“What’s exciting about this research is that it shows the Northeast has not just space but expansive wild landscapes that have the right conditions to support a large carnivore and keep it safe,” says Shelby Perry, Wildlands Ecologist at Northeast Wilderness Trust, and one of the paper’s authors. “That’s huge for how we approach rewilding and land conservation in this region.”
The seven regional landscapes range from approximately 2,500 square miles (the size of Delaware) to 10,000 square miles (nearly three times the size of Yellowstone National Park) and include parts of New York, Vermont, New Hampshire, and Maine.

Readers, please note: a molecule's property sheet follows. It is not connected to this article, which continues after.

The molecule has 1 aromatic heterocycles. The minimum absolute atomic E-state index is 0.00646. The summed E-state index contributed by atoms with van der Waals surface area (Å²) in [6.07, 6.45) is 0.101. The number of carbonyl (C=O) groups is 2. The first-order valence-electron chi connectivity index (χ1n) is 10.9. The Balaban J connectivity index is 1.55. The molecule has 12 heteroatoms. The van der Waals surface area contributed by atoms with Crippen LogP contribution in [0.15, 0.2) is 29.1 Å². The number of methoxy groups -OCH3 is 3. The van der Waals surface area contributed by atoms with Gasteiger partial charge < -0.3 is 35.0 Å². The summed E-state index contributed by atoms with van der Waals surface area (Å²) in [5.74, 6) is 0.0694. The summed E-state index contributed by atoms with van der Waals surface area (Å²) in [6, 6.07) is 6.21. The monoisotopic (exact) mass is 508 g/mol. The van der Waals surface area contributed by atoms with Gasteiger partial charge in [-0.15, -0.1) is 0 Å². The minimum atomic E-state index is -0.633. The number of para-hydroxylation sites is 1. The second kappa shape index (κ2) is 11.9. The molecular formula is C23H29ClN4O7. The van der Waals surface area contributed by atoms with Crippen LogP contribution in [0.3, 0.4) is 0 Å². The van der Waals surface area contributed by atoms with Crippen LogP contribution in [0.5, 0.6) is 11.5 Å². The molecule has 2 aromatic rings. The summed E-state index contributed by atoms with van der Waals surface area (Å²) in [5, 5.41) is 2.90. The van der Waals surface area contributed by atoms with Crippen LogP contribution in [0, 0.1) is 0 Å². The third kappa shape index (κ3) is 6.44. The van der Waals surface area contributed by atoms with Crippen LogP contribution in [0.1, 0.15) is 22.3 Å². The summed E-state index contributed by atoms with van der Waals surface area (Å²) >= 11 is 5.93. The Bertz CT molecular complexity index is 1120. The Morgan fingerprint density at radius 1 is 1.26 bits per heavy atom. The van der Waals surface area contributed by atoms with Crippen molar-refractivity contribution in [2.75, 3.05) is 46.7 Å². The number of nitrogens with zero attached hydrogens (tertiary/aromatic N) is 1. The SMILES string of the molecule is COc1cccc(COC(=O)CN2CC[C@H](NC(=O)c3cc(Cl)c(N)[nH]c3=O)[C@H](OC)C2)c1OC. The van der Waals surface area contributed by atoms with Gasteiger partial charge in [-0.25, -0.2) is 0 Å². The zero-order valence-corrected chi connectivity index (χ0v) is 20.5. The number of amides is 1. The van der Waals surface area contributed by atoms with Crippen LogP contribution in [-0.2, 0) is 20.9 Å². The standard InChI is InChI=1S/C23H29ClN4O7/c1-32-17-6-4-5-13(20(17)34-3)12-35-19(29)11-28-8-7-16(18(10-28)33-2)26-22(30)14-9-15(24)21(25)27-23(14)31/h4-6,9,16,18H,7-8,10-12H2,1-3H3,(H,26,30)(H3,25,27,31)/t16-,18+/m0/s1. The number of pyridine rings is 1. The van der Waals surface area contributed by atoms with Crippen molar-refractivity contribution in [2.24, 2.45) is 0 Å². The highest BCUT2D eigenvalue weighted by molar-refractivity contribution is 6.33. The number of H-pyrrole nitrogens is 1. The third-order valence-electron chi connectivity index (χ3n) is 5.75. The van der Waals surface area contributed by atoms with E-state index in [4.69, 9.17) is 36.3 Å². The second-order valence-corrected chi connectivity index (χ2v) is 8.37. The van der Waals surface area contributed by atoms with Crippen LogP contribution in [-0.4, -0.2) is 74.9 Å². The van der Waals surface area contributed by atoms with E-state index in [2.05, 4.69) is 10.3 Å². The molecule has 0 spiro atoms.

Northeast Wilderness Trust is actively working to protect forever-wild ecosystems in many of these places through land purchase and conservation easements. Notably, the organization recently purchased a key inholding in Adirondack Park’s Five Ponds Wilderness, the 1,056-acre Bear Pond Forest. This is the just the type of wilderness that could appeal to eastward cougars searching for mates and territories, like the “Connecticut Cat” that famously made its way from South Dakota’s Black Hills to the Twin Cities suburbs, through Wisconsin and Michigan’s Upper Peninsula before showing up in Greenwich, Connecticut.